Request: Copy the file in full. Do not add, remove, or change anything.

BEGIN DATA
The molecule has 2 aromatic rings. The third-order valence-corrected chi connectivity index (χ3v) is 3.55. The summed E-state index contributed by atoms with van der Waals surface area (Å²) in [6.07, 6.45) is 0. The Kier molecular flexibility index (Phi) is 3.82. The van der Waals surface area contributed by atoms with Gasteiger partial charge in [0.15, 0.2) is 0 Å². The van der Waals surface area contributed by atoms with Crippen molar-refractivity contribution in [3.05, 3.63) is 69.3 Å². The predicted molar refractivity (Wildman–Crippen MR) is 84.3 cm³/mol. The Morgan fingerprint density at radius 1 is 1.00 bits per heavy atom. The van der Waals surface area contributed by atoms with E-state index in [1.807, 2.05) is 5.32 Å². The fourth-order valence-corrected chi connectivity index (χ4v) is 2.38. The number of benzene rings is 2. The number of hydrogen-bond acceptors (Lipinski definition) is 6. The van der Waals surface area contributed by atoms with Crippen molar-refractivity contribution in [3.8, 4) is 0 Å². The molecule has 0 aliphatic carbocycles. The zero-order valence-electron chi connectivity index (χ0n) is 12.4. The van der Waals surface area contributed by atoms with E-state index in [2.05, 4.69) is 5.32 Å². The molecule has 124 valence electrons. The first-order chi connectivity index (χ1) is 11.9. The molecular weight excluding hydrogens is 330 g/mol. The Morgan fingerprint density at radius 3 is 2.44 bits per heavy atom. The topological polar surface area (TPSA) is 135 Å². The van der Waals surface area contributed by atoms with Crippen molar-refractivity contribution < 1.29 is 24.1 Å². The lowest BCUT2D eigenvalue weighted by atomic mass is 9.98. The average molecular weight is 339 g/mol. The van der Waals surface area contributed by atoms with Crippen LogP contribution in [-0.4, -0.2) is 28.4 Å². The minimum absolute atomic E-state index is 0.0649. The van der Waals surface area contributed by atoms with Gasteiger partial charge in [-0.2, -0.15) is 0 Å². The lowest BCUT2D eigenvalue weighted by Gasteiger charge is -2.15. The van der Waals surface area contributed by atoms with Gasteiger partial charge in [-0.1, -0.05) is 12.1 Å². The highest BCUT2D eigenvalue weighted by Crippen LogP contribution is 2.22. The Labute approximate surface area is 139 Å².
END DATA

The molecule has 2 aromatic rings. The third-order valence-corrected chi connectivity index (χ3v) is 3.55. The summed E-state index contributed by atoms with van der Waals surface area (Å²) in [6.07, 6.45) is 0. The Kier molecular flexibility index (Phi) is 3.82. The van der Waals surface area contributed by atoms with Gasteiger partial charge in [0.15, 0.2) is 0 Å². The van der Waals surface area contributed by atoms with Crippen molar-refractivity contribution in [3.05, 3.63) is 69.3 Å². The predicted molar refractivity (Wildman–Crippen MR) is 84.3 cm³/mol. The Morgan fingerprint density at radius 1 is 1.00 bits per heavy atom. The van der Waals surface area contributed by atoms with E-state index in [1.807, 2.05) is 5.32 Å². The fourth-order valence-corrected chi connectivity index (χ4v) is 2.38. The number of benzene rings is 2. The number of hydrogen-bond acceptors (Lipinski definition) is 6. The van der Waals surface area contributed by atoms with Crippen molar-refractivity contribution in [3.8, 4) is 0 Å². The molecule has 0 aliphatic carbocycles. The zero-order valence-electron chi connectivity index (χ0n) is 12.4. The van der Waals surface area contributed by atoms with E-state index in [2.05, 4.69) is 5.32 Å². The molecule has 124 valence electrons. The first-order chi connectivity index (χ1) is 11.9. The molecular weight excluding hydrogens is 330 g/mol. The Morgan fingerprint density at radius 3 is 2.44 bits per heavy atom. The topological polar surface area (TPSA) is 135 Å². The van der Waals surface area contributed by atoms with Crippen molar-refractivity contribution < 1.29 is 24.1 Å². The lowest BCUT2D eigenvalue weighted by atomic mass is 9.98. The average molecular weight is 339 g/mol. The van der Waals surface area contributed by atoms with Crippen LogP contribution in [-0.4, -0.2) is 28.4 Å². The minimum absolute atomic E-state index is 0.0649. The van der Waals surface area contributed by atoms with Gasteiger partial charge in [-0.2, -0.15) is 0 Å². The lowest BCUT2D eigenvalue weighted by Gasteiger charge is -2.15. The van der Waals surface area contributed by atoms with Gasteiger partial charge in [-0.1, -0.05) is 12.1 Å². The highest BCUT2D eigenvalue weighted by Crippen LogP contribution is 2.22. The Labute approximate surface area is 139 Å².